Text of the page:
At the end of September, the European Concrete Platform (ECP) submitted its response to the European Commission consultation ‘Which materials for sustainable construction?’.  In its response, the ECP indicated that The embodied impact of materials should be considered in conjunction with the environmental performance of the building – there is no point in improving one aspect if it leads to a deterioration of the other. In addition, the three pillars of sustainability (environment, society and economy) should be considered.  For example, improving the living comfort (health, hygiene & aesthetics, indoor air quality, noise reduction): The social pillar of sustainable construction is just as important as the other two pillars (environment and economy), and therefore the aspects also deserve attention.

More information: ConsultationECP response - CEMBUREAU response

What does resource efficiency mean for construction?

The future of the European manufacturing industry is linked to the access to resources in an easy and economical way. That is why “Resource Efficiency” and the “sustainable use of natural resources”, key priorities being tackled at EU level, are important to the concrete industry.

In the case of the construction industry and construction materials, the sustainable use of natural resources can be considered a combination of the following factors:

  • Efficient use of resources throughout the whole life cycle, from extraction and manufacturing, to construction, use, and end of life stages
  • Ensuring the availability of resources for future generations
  • Use of resources in a manner appropriate to the reserves available; scarcity and abundance are critical factors. As a result, sustainability needs to be approached in different ways for different resources
  • When applying the waste hierarchy (prevention, re-use, recycling, recovery, disposal), options which deliver the best overall environmental, social and economic outcomes should be encouraged.  These options must be assessed from a whole life cycle perspective.

Several policy frameworks which deal with resource efficiency and construction and demolition (C&D) waste have been presented and/or are under discussion at EU level.

Concrete’s contribution to a resource-efficient Europe

The most sustainable waste is that which you don’t create. Recycling is usually considered as the solution to waste; however, following the principles of the Waste Hierarchy, “prevention” and “minimisation” of waste are the first choices. The concrete sector applies the principles of the waste hierarchy throughout its value chain: It is manufactured using natural materials which are generally abundant and locally available. It can be recycled 100% at the end of its life. Recycling can be both closed-loop (re-use in the same application) and open-loop (re-use in another application). Both open-loop and closed-loop recycling have benefits in terms of resource efficiency: one is not necessarily better than the other as they both prevent the extraction of virgin raw materials.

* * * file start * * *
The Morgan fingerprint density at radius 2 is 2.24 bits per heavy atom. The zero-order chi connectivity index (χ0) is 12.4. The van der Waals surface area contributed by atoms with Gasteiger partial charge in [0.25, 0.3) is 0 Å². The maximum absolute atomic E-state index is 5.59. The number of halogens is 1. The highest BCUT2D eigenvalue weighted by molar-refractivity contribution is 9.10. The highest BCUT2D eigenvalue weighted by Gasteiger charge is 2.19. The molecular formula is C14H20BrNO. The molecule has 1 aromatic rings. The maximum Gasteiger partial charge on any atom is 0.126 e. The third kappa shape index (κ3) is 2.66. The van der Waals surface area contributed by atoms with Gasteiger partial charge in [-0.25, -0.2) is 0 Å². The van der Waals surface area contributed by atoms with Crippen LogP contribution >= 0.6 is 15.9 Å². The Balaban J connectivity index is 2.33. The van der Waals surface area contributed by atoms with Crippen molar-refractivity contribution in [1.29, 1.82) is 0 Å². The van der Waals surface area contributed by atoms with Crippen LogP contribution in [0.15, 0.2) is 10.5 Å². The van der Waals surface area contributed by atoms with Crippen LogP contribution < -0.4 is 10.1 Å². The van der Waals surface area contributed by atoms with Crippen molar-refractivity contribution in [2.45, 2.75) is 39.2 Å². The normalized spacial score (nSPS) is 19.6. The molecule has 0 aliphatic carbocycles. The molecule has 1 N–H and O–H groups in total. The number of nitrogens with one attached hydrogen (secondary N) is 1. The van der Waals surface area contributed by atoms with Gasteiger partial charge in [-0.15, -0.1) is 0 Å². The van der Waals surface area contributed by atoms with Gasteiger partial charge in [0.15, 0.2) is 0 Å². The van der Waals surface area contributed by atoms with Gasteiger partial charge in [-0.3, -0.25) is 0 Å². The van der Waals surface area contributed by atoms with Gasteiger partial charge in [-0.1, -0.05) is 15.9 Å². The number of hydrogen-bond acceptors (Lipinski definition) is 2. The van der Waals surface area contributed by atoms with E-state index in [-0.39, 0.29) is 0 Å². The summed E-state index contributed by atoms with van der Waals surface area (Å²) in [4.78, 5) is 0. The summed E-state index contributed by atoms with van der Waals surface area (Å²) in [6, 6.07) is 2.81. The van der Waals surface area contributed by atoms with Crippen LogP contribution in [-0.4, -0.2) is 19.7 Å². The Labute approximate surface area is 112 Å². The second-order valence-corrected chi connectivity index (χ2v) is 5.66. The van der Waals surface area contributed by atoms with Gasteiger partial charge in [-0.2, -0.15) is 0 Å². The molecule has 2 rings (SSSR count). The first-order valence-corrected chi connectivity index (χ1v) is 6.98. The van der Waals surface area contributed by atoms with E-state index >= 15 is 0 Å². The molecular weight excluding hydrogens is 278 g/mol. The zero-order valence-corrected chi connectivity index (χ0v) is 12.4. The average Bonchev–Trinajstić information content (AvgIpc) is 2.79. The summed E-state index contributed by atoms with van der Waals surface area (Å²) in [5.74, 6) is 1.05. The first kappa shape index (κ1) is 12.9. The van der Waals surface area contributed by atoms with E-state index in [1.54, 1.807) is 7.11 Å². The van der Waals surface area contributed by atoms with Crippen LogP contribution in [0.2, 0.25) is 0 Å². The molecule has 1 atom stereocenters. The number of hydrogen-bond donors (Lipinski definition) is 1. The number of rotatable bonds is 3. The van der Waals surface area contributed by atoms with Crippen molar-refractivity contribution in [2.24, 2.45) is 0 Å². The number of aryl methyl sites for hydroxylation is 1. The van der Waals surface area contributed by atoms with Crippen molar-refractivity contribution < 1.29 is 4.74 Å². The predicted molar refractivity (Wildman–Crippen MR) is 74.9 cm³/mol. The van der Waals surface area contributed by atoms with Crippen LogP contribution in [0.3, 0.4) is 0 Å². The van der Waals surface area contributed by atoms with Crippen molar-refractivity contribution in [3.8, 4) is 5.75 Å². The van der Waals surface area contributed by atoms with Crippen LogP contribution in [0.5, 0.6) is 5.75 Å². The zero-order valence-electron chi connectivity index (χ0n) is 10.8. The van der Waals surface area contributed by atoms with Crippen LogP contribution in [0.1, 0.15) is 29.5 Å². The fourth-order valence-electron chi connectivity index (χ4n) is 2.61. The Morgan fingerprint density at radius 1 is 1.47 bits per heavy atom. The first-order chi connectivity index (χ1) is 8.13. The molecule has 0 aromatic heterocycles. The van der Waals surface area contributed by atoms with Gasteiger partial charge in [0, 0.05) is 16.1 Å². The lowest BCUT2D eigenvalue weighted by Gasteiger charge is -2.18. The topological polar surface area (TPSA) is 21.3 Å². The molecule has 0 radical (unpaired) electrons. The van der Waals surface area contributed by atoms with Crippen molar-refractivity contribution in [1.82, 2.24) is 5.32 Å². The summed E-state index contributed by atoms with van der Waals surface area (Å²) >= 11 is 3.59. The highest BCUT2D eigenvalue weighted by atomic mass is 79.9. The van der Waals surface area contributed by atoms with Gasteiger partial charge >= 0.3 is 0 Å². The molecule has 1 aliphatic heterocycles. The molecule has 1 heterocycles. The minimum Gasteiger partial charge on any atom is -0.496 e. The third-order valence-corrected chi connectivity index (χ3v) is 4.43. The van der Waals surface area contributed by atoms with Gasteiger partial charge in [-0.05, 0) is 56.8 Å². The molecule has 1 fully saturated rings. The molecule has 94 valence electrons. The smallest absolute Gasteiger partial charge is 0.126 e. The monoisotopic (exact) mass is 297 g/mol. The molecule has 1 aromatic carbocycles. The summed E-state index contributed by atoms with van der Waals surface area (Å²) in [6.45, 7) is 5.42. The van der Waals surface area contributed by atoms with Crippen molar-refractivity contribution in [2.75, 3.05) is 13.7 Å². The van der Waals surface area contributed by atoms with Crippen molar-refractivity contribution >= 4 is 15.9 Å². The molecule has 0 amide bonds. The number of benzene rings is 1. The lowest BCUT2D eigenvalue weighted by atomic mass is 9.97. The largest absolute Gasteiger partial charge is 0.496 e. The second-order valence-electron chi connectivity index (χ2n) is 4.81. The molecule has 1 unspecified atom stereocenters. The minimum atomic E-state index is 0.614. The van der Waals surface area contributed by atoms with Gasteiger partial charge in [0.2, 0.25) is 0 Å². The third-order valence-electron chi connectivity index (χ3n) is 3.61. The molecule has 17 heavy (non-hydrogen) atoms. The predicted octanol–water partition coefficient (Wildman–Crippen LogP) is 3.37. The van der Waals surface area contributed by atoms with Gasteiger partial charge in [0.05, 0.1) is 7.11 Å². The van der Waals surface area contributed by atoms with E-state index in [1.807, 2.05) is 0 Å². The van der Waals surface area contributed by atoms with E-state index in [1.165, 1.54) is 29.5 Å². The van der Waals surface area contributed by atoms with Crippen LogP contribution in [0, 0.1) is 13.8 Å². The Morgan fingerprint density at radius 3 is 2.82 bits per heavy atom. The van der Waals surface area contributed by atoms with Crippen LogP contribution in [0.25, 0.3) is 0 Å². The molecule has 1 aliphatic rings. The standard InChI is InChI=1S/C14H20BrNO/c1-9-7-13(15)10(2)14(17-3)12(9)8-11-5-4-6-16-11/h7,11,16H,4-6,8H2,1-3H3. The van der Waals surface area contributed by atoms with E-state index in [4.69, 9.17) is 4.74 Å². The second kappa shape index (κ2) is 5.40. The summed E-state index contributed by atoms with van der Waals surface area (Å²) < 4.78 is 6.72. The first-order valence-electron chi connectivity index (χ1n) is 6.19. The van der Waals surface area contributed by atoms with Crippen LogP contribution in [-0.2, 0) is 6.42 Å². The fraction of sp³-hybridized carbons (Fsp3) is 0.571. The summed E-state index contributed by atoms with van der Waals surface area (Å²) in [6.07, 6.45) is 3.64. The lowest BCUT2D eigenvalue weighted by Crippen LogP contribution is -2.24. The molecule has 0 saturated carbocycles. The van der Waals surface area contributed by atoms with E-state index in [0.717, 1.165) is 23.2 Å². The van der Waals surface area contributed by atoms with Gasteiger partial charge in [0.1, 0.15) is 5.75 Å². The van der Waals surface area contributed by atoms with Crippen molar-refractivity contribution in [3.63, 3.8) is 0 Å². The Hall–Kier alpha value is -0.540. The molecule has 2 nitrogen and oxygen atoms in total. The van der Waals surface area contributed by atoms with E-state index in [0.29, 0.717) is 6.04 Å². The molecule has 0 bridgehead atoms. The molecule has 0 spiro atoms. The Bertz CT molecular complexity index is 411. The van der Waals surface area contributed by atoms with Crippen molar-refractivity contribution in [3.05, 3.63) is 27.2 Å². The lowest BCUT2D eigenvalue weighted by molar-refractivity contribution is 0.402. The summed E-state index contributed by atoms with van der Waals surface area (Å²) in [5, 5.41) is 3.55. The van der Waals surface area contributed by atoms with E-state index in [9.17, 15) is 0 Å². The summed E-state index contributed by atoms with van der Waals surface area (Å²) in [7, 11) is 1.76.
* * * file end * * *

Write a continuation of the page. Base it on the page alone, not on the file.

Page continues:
Achieving the right policy framework

The European Concrete Platform firmly believes that policies relating to resource efficiency and C&D waste should:

  • Assess the impact of C&D waste from a whole life cycle perspective from the social, economic and environmental points of view
  • Prioritise the collection and treatment of C&D waste by material importance (i.e. whether it is a scarce and/or a hazardous resource), rather than by mass
  • Indicators to assess resource efficiency should take account of both quantity and scarcity, such as the indicator developed by the University of Dundee.
  • In the event financial measures are imposed, funds raised should be used to foster research and achieve an economically viable system in the medium term.
  • Recognise the concrete industry as one which applies the principles of resource efficiency
  • Recognise present and future efforts by the concrete industry in applying the waste hierarchy as an example for other sectors.

These ideas are developed in more detail in the following paper

 

TheConcreteInitiaviveFINAL

Brussels, 27 May 2014: Today, the European concrete sector gathered in Brussels to launch The Concrete Initiative.  Bringing together key stakeholders at EU level, the launch centered around a high level debate on sustainable construction.

Concrete and construction – an engine for growth

This initiative comes at a key time for Europe. Growth and jobs are high up on the political agenda and concrete, as a key component of the construction sector, has a lot to offer.  Construction is the largest single economic activity and the greatest industrial employer in Europe with some 20 million jobs. The concrete industry as a whole employs some 550 000 people in the EU, generating approximately €65 000 added value per employed capita per annum. With this in mind, the focal point of this launch event was a debate with EU stakeholders on key issues including the regulatory framework which is required to achieve Europe’s goals, as well as the need for local resources, local manufacturing and a local market. Concrete is a local business, employing local people. Money and investment in construction are pumped back into the local economy. The components that go into making concrete – aggregates, cement, and water - are also sourced locally. The production value also remains local.